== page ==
Advanced Search
MyIDEAS: Login to save this article or follow this journal

Corruption: Top Down or Bottom Up?

Contents:

Author Info

  • Christopher J. Waller
  • Thierry Verdier
  • Roy Gardner

Abstract

This article studies the impact of corruption on an economy with a hierarchical government. In particular, we study whether centralizing corruption within the higher level of government increases or decreases the total amount of corruption. We show that when the after-tax relative profitability of the formal sector as compared to that of the informal sector is high enough, adding a layer of government increases the total amount of corruption. By contrast, for high-enough public wages and/or an efficient monitoring technology of the bureaucratic system, centralization of corruption at the top of the government hierarchy redistributes bribe income from the lower level to the upper level. In the process, total corruption is reduced and the formal sector of the economy expands. Copyright 2002, Oxford University Press.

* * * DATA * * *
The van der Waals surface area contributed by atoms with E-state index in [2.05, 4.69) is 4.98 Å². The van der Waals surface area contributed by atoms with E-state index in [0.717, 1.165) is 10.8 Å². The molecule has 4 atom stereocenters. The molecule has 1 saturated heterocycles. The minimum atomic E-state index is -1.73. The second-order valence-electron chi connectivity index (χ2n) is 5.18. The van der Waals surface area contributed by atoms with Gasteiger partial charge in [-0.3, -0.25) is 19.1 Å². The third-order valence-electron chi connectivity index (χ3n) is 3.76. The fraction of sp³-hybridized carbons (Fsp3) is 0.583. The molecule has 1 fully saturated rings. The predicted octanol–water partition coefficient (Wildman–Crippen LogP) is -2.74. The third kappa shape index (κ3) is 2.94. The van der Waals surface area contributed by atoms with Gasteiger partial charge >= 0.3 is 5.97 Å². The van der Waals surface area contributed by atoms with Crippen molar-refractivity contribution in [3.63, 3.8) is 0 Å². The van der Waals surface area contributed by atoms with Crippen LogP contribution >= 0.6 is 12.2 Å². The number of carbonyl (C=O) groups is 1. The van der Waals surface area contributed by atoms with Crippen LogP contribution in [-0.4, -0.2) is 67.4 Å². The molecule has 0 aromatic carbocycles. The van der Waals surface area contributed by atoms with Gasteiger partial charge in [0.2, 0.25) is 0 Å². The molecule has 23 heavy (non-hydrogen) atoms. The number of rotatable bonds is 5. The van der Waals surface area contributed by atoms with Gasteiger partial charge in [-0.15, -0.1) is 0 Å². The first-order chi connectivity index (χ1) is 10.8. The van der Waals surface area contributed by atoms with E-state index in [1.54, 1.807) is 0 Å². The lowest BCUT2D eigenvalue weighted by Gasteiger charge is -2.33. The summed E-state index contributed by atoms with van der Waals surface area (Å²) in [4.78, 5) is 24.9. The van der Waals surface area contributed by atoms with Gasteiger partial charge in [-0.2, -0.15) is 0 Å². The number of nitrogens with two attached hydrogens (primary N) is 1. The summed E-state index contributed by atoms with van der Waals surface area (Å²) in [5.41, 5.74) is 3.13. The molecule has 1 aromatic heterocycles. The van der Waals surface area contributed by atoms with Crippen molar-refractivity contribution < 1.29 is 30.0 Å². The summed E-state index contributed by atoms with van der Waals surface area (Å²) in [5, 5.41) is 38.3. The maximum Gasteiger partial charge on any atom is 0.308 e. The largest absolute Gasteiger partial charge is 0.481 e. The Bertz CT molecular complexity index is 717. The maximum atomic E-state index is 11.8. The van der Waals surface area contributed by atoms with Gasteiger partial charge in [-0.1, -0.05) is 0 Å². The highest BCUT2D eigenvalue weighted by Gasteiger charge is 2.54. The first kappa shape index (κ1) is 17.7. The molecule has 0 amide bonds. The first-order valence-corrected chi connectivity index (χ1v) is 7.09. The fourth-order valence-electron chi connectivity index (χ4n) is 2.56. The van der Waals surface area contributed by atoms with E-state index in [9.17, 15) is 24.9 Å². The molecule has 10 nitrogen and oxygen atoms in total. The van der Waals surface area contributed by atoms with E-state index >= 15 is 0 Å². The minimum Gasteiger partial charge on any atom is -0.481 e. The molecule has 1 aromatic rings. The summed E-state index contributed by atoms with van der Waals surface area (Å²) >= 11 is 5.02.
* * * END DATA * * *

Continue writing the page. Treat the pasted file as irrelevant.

Download Info

To our knowledge, this item is not available for download. To find whether it is available, there are three options:
1. Check below under "Related research" whether another version of this item is available online.
2. Check on the provider's web page whether it is in fact available.
3. Perform a search for a similarly titled item that would be available.

Bibliographic Info

Article provided by Western Economic Association International in its journal Economic Inquiry.

Volume (Year): 40 (2002)
Issue (Month): 4 (October)
Pages: 688-703

as in new window
Handle: RePEc:oup:ecinqu:v:40:y:2002:i:4:p:688-703

Contact details of provider:
Postal: Oxford University Press, Great Clarendon Street, Oxford OX2 6DP, UK
Phone: 714-965-8800
Fax: 01865 267 985
Email:
Web page: http://ei.oupjournals.org/
More information through EDIRC

Order Information:
Web: http://www.oup.co.uk/journals

Related research

Keywords:

Other versions of this item:

Find related papers by JEL classification:

References

No references listed on IDEAS
You can help add them by filling out this form.